Elbow joint replacement is much less common than knee or hip replacement, but it can be just as successful in relieving joint pain. In 2010, about 3,000 people in the U.S. had elbow replacement surgery, according to the Agency for Healthcare Research and Quality. To reach the elbow joint, your surgeon will make an incision (cut), usually at the back of the elbow. After making the incision, your surgeon will gently move muscles aside to get access to the bone. After removing scar tissue and spurs around the joint, your surgeon will prepare the humerus to fit the metallic piece that will replace that side of the joint. The same preparation is done for the ulna. The replacement stems are placed into the humerus and ulna bones, and kept in place with a bone cement. The two stems are connected by a hinge pin. After the wound is closed, a padded dressing is then placed to protect the incision while it heals.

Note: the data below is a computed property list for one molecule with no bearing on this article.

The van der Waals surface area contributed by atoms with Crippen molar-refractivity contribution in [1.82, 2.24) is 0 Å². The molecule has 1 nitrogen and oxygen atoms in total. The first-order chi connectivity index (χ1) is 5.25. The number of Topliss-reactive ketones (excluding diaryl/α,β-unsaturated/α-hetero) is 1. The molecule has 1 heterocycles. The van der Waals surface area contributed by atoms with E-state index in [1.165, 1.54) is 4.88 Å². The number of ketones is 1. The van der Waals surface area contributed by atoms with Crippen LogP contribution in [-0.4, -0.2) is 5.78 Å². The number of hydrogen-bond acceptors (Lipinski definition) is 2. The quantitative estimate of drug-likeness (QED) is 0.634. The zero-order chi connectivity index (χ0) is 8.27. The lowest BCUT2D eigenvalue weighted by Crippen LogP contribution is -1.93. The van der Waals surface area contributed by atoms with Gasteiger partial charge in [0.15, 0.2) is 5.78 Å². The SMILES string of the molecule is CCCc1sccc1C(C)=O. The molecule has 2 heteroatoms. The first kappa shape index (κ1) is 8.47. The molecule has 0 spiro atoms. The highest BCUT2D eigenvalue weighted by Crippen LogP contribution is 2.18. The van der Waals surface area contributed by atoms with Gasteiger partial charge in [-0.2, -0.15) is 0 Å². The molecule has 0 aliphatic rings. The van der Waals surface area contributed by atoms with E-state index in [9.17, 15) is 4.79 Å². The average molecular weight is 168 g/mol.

These lists are not inclusive of all conditions and procedures. In order to obtain a complete and accurate diagnosis, a physician should assess your individual situation. Following diagnosis, your physician will discuss appropriate treatment options with you – both surgical and non-surgical. Schedule an appointment with an Orthopedic ONE physician.